Hostels were overcrowded in Andhra Pradesh, Karnataka, Orissa and Rajasthan where average occupancy per room exceeded 10 and reached upto 30 or even beyond this number in some hostels of Andhra Pradesh. On the other hand, hostels in Bihar, Haryana, Madhya Pradesh and Uttar Pradesh, were underutilized. Taking the country as a whole, average occupancy per room was 11 to 20. All functional hostels had dining halls attached to the kitchen but some of them in Rajasthan and Uttar Pradesh were in dilapidated condition Inmates in most hostels were provided food. The quality of food was considered good only in Andhra Pradesh whereas in Karnataka, Haryana, Madhya Pradesh, Orissa and Rajasthan, the quality of food was a mix between good and average.

But in Uttar Pradesh there is no mess facility except in a few hostels of Gonda and Allahabad districts where some inmates reported about quality of food as average. In Bihar, no free food is given to inmates in hostels. In Madhya Pradesh 50 inmates of eleven selected hostels reported that either mess facility is not available in the hostel or food is not provided free. They paid for the food from their stipend amount. Similarly 15(43%) inmates in Orissa paid to the hostel management for food or ate outside the hostel. In the case of Haryana also, the information on the quality of food is available from 18 inmates in Kurukshetra district only, while for the remaining districts food was not provided free of cost to inmates.

Over all only 41 percent of the inmates reported the quality of food in the hostels as good. In the hostels under 8 districts of Uttar Pradesh and 8 districts of Bihar, inmates themselves cooked food in their rooms as the servant cum cooks appointed for the purpose were reported to be deployed elsewhere by the authorities(Table 5. 4-A). In 42 percent of the selected hostels in Uttar Pradesh, inmates wanted supplies of Kerosene oil on BPL rates for cooking and lighting(Table 5. 4-B). In states like Andhra Pradesh, Karnataka, Madhya Pradesh, Rajasthan and Uttar Pradesh, no annual charges were levied on inmates whether SC or non-SCs. But in other states i. e. Haryana and Orissa some charges were levied on inmates.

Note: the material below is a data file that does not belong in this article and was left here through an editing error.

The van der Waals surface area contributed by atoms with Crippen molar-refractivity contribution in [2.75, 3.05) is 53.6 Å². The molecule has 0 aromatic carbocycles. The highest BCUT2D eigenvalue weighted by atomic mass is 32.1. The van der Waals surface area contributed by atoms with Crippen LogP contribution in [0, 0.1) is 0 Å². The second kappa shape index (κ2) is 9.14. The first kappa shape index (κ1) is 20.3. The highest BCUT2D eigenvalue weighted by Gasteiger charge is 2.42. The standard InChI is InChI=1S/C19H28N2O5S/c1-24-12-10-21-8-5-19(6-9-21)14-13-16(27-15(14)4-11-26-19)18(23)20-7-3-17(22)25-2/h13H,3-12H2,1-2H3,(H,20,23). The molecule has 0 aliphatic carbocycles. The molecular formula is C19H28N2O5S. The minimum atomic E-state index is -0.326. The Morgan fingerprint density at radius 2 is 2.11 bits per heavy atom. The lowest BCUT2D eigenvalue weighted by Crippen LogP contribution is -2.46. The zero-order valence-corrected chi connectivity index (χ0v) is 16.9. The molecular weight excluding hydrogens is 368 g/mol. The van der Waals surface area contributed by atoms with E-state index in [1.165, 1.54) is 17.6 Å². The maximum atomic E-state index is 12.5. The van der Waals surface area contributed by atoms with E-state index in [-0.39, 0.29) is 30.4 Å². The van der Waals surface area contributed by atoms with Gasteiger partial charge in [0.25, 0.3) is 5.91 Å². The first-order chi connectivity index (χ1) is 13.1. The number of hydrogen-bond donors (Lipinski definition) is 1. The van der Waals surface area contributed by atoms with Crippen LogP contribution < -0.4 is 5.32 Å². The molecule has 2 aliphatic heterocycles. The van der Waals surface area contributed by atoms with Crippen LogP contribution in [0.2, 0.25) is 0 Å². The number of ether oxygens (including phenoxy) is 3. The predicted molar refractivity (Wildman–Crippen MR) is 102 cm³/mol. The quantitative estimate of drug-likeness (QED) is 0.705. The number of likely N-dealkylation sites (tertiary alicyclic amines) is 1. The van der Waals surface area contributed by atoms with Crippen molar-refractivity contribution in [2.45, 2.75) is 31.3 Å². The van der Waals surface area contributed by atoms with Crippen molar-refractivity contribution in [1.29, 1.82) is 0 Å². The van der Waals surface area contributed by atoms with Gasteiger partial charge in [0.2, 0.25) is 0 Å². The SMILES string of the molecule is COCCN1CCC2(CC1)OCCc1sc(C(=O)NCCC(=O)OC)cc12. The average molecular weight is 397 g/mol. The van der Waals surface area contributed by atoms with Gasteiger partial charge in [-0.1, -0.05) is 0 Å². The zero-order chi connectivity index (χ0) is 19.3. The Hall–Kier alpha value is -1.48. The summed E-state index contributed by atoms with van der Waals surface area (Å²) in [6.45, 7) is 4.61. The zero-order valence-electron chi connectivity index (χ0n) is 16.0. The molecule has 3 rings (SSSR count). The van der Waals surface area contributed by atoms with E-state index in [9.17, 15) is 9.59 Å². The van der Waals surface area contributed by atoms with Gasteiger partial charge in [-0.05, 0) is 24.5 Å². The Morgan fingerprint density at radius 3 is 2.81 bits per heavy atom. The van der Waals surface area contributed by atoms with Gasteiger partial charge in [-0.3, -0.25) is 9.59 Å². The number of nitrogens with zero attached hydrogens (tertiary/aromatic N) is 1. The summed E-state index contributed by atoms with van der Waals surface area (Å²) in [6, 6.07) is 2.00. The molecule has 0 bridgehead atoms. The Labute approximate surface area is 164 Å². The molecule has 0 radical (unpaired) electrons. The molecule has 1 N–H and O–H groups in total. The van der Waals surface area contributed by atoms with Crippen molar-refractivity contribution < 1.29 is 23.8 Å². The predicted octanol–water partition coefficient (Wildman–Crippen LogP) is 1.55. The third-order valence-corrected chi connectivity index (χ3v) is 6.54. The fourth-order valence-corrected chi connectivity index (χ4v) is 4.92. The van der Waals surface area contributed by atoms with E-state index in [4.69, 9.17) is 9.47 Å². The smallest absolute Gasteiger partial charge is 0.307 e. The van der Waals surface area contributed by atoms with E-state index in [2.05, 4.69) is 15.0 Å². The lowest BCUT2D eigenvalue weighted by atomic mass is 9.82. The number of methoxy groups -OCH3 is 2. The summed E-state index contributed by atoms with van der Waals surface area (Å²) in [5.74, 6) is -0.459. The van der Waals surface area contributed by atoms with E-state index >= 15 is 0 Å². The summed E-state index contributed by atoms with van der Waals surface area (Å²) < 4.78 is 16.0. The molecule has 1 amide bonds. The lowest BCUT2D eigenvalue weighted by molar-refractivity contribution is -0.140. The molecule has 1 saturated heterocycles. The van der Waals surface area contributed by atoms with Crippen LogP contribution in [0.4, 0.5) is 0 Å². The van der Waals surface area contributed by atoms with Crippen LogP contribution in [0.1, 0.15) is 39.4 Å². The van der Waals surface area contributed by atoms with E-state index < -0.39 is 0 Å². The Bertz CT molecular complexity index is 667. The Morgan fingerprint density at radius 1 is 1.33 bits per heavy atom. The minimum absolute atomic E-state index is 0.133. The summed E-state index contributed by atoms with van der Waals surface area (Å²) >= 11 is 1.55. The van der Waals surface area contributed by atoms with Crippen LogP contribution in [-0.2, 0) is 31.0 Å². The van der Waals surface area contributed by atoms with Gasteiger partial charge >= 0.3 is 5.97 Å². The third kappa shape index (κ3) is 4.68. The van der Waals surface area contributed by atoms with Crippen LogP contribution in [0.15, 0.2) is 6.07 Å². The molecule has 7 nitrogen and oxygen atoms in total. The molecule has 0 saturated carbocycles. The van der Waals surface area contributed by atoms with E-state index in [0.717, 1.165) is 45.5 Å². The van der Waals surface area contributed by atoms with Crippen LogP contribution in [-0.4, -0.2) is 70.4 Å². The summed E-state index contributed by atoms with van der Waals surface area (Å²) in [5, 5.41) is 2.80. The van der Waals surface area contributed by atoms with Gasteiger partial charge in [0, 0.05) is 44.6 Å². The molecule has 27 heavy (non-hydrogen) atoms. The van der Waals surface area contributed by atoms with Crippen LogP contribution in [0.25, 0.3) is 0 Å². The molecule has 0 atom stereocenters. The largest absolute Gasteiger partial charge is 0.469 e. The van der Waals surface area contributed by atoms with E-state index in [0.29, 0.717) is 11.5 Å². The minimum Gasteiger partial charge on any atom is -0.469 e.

In Bihar there is no mess facility in the hostel. Inmates themselves had to cook their food or get the food from outside on payment. • • • • • ix • In almost all the hostels, maintenance of hostel building and toilets was unsatisfactory. Drinking water supply facility was available in 64 percent hostels as reported by the inmates. But in Bihar, Karnataka, Rajasthan and Uttar Pradesh a majority of inmates felt that either water supply was not available at all or it was inadequate for the hostels. Supply of food grains at concessional rates at par with BPL rates was available to hostels as reported by wardens, in the states of Andhra Pradesh, Karnataka, Madhya

Pradesh, Orissa and Rajasthan and to some extent in Haryana but were not made available in Bihar and Uttar Pradesh, as can be seen from views of Wardens presented in Table - 5. 7. Facilities provided free of cost to inmates included accommodation, bedding/cot, free food and drinking water. Similarly, free text books, newspapers/magazines, articles for sports & games, first aid etc. were also supplied to a number of inmates free of cost. Among other facilities provided free of cost in the hostels were hair cutting facilities, telephone and transport allowances. In a majority of cases these services were rated as good. About 87 percent boarders were paid scholarships while staying in hostels. Around 13 % of them received amount Rs. 51/- to above Rs. 00/per month (Table – 5. 9). As reported by 59 percent inmates, there were proper security arrangements in the hostels. 64 percent inmates reported that there was sufficient potable drinking water in the hostels. 47 percent inmates reported that there were bath/common rooms in their hostels. 45 percent of them also reported that they got stipend while staying in hostels. The position with respect to study aids like bench/table etc were found to be grossly inadequate in the hostels of Andhra Pradesh, Karnataka, Madhya Pradesh, Rajasthan and Uttar Pradesh. Even in the sample hostels for SC boys and girls in Orissa, benches or tables were not provided.